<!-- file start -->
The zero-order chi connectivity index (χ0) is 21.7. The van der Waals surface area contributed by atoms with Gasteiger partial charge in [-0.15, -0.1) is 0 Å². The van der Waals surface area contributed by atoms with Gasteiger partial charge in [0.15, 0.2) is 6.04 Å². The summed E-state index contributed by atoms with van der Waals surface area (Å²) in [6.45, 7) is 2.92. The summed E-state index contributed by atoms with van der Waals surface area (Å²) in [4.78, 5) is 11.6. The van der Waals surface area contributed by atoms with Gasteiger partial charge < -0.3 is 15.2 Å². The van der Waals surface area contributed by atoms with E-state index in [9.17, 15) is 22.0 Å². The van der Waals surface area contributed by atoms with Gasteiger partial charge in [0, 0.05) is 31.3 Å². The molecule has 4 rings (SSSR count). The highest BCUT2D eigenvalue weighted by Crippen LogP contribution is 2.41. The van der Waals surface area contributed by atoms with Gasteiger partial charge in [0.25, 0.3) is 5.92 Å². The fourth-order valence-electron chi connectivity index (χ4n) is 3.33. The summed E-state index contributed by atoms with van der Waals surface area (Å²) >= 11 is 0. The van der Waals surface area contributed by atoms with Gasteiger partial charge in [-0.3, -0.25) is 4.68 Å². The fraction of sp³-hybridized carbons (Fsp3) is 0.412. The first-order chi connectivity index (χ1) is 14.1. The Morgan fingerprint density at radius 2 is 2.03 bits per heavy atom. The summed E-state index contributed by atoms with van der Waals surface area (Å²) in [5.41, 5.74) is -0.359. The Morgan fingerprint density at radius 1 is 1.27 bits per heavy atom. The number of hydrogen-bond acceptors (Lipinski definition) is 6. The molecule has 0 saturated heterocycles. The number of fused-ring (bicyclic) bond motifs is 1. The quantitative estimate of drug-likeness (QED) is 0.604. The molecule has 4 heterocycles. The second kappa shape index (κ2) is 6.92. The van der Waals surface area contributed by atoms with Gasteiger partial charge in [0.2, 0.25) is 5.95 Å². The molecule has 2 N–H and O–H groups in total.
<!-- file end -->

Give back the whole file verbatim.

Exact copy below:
The zero-order chi connectivity index (χ0) is 21.7. The van der Waals surface area contributed by atoms with Gasteiger partial charge in [-0.15, -0.1) is 0 Å². The van der Waals surface area contributed by atoms with Gasteiger partial charge in [0.15, 0.2) is 6.04 Å². The summed E-state index contributed by atoms with van der Waals surface area (Å²) in [6.45, 7) is 2.92. The summed E-state index contributed by atoms with van der Waals surface area (Å²) in [4.78, 5) is 11.6. The van der Waals surface area contributed by atoms with Gasteiger partial charge < -0.3 is 15.2 Å². The van der Waals surface area contributed by atoms with E-state index in [9.17, 15) is 22.0 Å². The van der Waals surface area contributed by atoms with Gasteiger partial charge in [0, 0.05) is 31.3 Å². The molecule has 4 rings (SSSR count). The highest BCUT2D eigenvalue weighted by Crippen LogP contribution is 2.41. The van der Waals surface area contributed by atoms with Gasteiger partial charge in [0.25, 0.3) is 5.92 Å². The fourth-order valence-electron chi connectivity index (χ4n) is 3.33. The summed E-state index contributed by atoms with van der Waals surface area (Å²) >= 11 is 0. The van der Waals surface area contributed by atoms with Gasteiger partial charge in [-0.3, -0.25) is 4.68 Å². The fraction of sp³-hybridized carbons (Fsp3) is 0.412. The first-order chi connectivity index (χ1) is 14.1. The Morgan fingerprint density at radius 2 is 2.03 bits per heavy atom. The summed E-state index contributed by atoms with van der Waals surface area (Å²) in [5.41, 5.74) is -0.359. The Morgan fingerprint density at radius 1 is 1.27 bits per heavy atom. The number of hydrogen-bond acceptors (Lipinski definition) is 6. The molecule has 0 saturated heterocycles. The number of fused-ring (bicyclic) bond motifs is 1. The quantitative estimate of drug-likeness (QED) is 0.604. The molecule has 4 heterocycles. The second kappa shape index (κ2) is 6.92. The van der Waals surface area contributed by atoms with Gasteiger partial charge in [0.2, 0.25) is 5.95 Å². The molecule has 2 N–H and O–H groups in total.